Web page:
Wythe, Edmund Pendleton, et al. to the Virginia Independent Chronicle & the Virginia Gazette and Weekly Advertiser “Resignation of the Judges,” 11 March 1789

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Letter text

March 11, 1789

The court, considering that the right of several of the judges to sit, is at least doubtful, on account of a resignation by one of his seat in the court of chancery, of the qualification of another, under his commission as a judge of the new court of appeals, of the declared intention of others to accept their new appointment, and of the want of a qualification by the last appointed judges of the general court under that commission, are of opinion, that it is adviseable to decline proceeding on the docket. But before the close of their session, they conceive (however painful the repetition) that they are again under an indispensable obligation to advert to an act of assembly which they are constrained to consider as incompatible with their independence. The act intended is an act of the last session for amending the act intituled an act constituting the court of appeals. The direct operation of this law is the amotion from office of the whole bench of judges of appeals, and the appointment of new judges to the same court. But although the office of a judge of the former court of appeals was, in the mode of election, as established by the act of 1779, accessory and appendant to an office in one of the superior courts; yet, a judge of this supreme court, properly invested, was by the constitution intended to be equally independent, and equally secure in the enjoyment of that office, as of the office of judge of one of the superior courts to which it was annexed, and therefore could not be constitutionally deprived of it. It appears to the court probably, that the general assembly were so much engrossed by the idea of the utility of their great object, the establishment of district courts, as either to have overlooked this difficulty, which stood in their way, or, if they perceived it, to have counted on the acquiescence of those whose rights were thus to be invaded; and in this expectation (if it was indeed intended) the legislature were not deceived: This court is truly willing to make any voluntary sacrifice for the attainment of so desirable an object as the establishment of courts, which by the expeditious administration of justice, will not only give that relief to suffering creditors, which has already been too long withheld from them, but contribute much to the increase of industry, and improvement of the morals of the people. Yet whatever concessions this court may be willing to make, they think it their duty to guard against encroachment.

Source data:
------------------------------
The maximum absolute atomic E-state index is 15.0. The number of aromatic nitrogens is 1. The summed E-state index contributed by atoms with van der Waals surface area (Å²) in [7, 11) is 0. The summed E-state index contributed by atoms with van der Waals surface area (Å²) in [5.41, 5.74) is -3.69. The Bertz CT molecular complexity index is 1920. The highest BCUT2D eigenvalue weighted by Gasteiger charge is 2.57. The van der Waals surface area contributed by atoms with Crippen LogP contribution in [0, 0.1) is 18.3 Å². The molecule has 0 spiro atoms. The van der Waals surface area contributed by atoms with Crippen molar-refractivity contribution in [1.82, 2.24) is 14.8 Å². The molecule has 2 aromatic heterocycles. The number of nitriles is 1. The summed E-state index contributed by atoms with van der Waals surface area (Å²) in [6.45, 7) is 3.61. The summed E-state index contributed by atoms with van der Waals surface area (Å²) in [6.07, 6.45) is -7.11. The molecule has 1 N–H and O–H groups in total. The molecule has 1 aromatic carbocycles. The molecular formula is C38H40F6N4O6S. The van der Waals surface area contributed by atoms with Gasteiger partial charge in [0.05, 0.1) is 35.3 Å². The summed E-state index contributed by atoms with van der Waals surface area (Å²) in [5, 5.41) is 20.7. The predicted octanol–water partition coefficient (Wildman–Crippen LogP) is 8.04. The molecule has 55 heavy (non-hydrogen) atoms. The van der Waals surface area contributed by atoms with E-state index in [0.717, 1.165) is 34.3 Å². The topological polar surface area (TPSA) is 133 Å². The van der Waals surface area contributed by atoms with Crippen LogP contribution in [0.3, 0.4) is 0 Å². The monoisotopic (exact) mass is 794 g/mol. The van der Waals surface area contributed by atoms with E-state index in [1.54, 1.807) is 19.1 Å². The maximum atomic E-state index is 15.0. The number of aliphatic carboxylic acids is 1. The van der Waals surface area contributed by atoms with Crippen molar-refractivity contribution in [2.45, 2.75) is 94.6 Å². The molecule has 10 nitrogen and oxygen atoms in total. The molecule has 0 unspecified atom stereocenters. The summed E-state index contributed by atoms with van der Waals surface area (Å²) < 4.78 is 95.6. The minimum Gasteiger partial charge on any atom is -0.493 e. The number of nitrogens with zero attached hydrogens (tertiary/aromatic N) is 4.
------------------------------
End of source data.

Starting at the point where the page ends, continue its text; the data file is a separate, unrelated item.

And in conformity to these sentiments, after solemnly protesting against every invasion of the judiciary establishments, or any deprivation of office in that line in any other mode than as pointed out in the constitution, they do hereby of their mere free will, in order to make way for the operation of the salutary system lately adopted, resign their appointments as judges of the court of appeals; and as they do not hold any separate commission for that office, which might be returned, do order the same to be recorded.

Edmund Pendleton, George Wythe, John Blair, Peter Lyons, William Fleming, James Mercer, Richard Parker, Richard Cary, and John Tyler.